This brings me to a further argument in favour of unrestricted compulsory selective service; and when I say that I mean that there is under such a system a place for all of us, a job for all of us to do, not merely in the mobilization of men for overseas but also in the placing of an equal burden of sacrifice in some form on every one of us not in the armed services. This, in my opinion, can be done only by a complete and scientific organization of all our resources and, great as our accomplishments have been, no one will suggest that that effort has really seriously been made.

What criticism can there be with regard to a principle of the right of the state to call upon its citizens to sacrifice wealth, comfort and even life itself when the very existence of our civilization is at stake? Is the

The Address-Mr. Nicholson

compulsory system of selecting men for our armed forces unfair or undemocratic? No words of mine could answer this question as well as the remarks from the lips of Right Hon. Winston Churchill when, as a member of the British House of Commons, and largely opposed to the Chamberlain government, he supported the compulsory training bill in April, 1939, in these words:

There is nothing undemocratic about this measure; it is the most democratic thing we have ever done. Provided that no exceptions are allowed, it will wear away differences between class and class, and it may also be the beginning of a far more broadly and evenly based society than we have ever known. . . . Almost everywhere we see hesitating, cautious governments, and resolute peoples. Here at home, the spirit of the people is far ahead of the government, and perhaps even of parliament, also. . . . This is a time when prejudices must be abandoned on either side, and a true comradeship established between all parties and classes throughout our loyal, anxious land.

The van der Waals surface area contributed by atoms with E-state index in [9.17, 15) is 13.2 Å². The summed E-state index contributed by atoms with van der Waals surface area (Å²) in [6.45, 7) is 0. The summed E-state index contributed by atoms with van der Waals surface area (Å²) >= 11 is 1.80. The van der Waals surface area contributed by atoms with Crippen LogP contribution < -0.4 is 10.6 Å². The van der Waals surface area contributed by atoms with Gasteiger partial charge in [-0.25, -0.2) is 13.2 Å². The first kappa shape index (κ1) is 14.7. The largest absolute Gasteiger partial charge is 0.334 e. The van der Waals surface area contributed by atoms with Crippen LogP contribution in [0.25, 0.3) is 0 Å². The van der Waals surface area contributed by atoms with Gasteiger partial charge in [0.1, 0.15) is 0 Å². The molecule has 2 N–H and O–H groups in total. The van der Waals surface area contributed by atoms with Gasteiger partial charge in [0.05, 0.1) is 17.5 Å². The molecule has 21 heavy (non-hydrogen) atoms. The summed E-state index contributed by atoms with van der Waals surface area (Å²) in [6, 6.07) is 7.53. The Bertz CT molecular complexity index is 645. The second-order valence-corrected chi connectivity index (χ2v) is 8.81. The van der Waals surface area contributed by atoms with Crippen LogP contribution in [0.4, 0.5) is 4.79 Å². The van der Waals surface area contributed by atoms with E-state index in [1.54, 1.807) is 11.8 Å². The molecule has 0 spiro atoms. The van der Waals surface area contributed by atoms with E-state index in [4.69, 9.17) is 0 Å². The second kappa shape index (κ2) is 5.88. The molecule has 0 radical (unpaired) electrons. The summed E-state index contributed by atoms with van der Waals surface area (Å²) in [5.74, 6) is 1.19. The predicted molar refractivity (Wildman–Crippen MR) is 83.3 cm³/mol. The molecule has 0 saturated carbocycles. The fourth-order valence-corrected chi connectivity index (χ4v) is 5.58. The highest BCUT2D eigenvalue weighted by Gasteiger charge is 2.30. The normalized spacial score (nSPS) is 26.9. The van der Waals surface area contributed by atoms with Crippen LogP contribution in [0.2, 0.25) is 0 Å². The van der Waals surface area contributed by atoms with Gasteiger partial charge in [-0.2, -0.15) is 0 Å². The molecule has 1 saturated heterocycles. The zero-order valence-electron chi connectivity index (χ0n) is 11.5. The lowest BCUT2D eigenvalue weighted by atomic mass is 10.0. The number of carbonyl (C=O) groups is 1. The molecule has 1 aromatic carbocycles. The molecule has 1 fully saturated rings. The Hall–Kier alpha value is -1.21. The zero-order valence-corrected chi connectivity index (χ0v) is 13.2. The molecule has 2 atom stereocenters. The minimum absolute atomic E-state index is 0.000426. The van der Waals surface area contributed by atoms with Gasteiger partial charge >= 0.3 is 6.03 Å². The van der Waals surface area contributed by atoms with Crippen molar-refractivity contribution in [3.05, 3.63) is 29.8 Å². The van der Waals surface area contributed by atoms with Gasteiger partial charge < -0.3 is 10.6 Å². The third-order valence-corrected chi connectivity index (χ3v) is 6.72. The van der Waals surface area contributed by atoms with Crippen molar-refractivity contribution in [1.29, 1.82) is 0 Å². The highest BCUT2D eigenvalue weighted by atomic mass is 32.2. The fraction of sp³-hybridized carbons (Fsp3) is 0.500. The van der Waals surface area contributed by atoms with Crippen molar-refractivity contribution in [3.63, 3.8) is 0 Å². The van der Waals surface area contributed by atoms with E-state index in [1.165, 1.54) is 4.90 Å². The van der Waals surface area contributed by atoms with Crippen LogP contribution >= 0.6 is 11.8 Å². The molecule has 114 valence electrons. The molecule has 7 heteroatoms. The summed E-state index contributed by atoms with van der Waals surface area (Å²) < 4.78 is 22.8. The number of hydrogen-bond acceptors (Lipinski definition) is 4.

If Canada does not put forth the greatest effort possible and we lose the war, the result is plain enough. The lights will go out on this continent for longer than the lifetime of anyone now living-much longer. Again if Canada does not put forth the greatest effort possible, her utmost effort, and none the less wins the war, how can we hold up our heads in the future, and what representation can we make at the bar of history? Sometimes it takes a terrible tragedy to enable a people to find itself. When the full story becomes known, Canada may find herself in Hong Kong. Britain found herself at Dunkirk. So long as the English tongue survives, the word "Dunkirk" will be spoken with reverence; for in that harbour in such a hell as never blazed on earth before, at the end of a lost battle, the rags and blemishes that had hidden the soul of democracy fell away. There, beaten but unconquered, in shining splendour, she faced the enemy.

They sent away the wounded first. Men died so that others might escape. It was not so simple a thing as courage, which the nazis had in plenty. It was not so simple a thing as discipline, which can be hammered into men by a drill sergeant. It was not the result of careful planning, for there could have been but little. It was the common man of a free country rising in all his glory out of mill, office, factory, mine, farm and ship, applying to war the lessons learned when he went down the shaft to bring out trapped comrades, when he hurled the lifeboat through the surf, when he endured poverty and hard work for his children's sake.

This shining thing in the souls of free men Hitler cannot command, attain or conquer. He has crushed it where he could from

German hearts. It is the true tradition of democracy. It is the future. It is victory, if we will grasp it-victory, not of a military character, but victory over our own complacency, a victory which will enable us to see that there is no half-way house. It must be victory or defeat.

We have already heard talk of a new world to appear when this deluge of war has subsided. Unless we achieve victory for the great cause for which we entered this war, the new world will simply be the old world with the heart out of it. To redeem Britain, to redeem Europe, to redeem the world must be the settled purpose of every man and woman who places duty above a life of ease.

Let us have faith That Right makes Might,

And in that Faith

Let us dare to do our duty As we understand it.

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May 28, 1941


The hon. gentleman is taking an extreme example.